REVIEW / DANCE
MASTERPIECE IN MOTION
Singapore Dance Theatre
This year's edition of the Singapore Dance Theatre's annual Masterpiece In Motion takes the audience around the world to the idyllic countryside of Italy, the aristocratic ballrooms of Russia and the diverse landscape of Singapore.
The company premiere of the great Danish choreographer and ballet master August Bournon- ville's Bournonville Divertisse- ments unfortunately falls flat, lacking in its requisite, idiosyncratic style.
Descended from the early French school of classical ballet, the understated Bournonville technique is not an easy one to master, especially in the advent of dance as mere feats of athleticism.
With the simplicity of Bournonville's choreography, its substance is in its style - softly rounded arms, eloquence of the upper body, swift footwork, buoyant jumps and an overarching illusion of ease.
While the dancers manage the demands of the choreography, most do not understand subtlety as virtuosity, interpreting the work in broad strokes.
Bournonville Divertissements, consisting of excerpts from A Folk Tale, La Ventana, Flower Festival in Genzano and Napoli, is also awkwardly strung together, situating young lovers of various nationalities, clad in different colours of the same costume, in the same village square.
The world premiere of Francois Klaus' Midnight Waltzes is a similar mishmash of dances and characters, most of whom are not drawn clearly enough to have an impact.
The saccharine-sweet piece has the look and feel of an old-world Disney cartoon. There seems to be a Cinderella pining for love, a belle of the ball, a Mad Hatter, three cheeky Musketeers and, of course, a dashing Prince.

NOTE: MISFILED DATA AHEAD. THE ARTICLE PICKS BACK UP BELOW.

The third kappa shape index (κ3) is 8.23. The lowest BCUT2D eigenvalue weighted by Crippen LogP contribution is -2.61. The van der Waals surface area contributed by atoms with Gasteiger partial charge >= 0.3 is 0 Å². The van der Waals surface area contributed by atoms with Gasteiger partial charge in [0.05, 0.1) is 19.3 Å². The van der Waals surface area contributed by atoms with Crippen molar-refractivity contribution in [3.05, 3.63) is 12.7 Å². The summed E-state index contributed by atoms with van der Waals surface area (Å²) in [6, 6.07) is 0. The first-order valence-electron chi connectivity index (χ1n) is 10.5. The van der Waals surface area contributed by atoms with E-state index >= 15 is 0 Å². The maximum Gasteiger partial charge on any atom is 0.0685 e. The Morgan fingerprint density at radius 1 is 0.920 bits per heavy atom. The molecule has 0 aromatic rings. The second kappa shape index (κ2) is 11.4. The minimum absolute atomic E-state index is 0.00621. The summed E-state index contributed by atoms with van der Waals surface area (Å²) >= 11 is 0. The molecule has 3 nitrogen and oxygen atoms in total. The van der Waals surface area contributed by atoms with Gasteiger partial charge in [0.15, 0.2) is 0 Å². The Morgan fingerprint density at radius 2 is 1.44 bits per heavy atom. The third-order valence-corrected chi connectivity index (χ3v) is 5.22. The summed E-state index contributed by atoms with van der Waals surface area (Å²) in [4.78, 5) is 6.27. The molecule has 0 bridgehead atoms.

While Klaus has given them all typical Russian names, he does not fill them with the haughty glamour typical of the Soviets.
Much of Midnight Waltzes is a staid amalgamation of a ballroom waltz and a balletic pas de deux, with couples revolving in pastel- coloured swirls of silk.
After a while, the schmaltzy sweetness wears off and the love triangles are too shallow to hold their weight. The dancers do admirably well with what they are given and it is particularly lovely seeing younger dancers such as Kwok Min Yi and Lewis Gardner in featured roles.
Closing the evening is the third outing of Edwaard Liang's Opus 25 in three years.
Coincidentally patriotic, it featured a large red cloth sweeping across the stage to reveal the ensemble in white, the women in tunics and the men in mandarin- collared shirts.
However, this viewing of the work somehow feels diminished - the edges have been smoothed out but the movement now appears too mild for the emphatic punch of Michael Torke's music.
Some stunning moments such as Rosa Park being elevated from the floor in a beautifully surprising maneouvre still draw gasps, while others vanish into the extended flurry of action.
Zhao Jun punctuates the work and the evening with an unprecedented intensity and expansiveness in his movement. He takes risks and the company should do likewise, in performance as well as programming.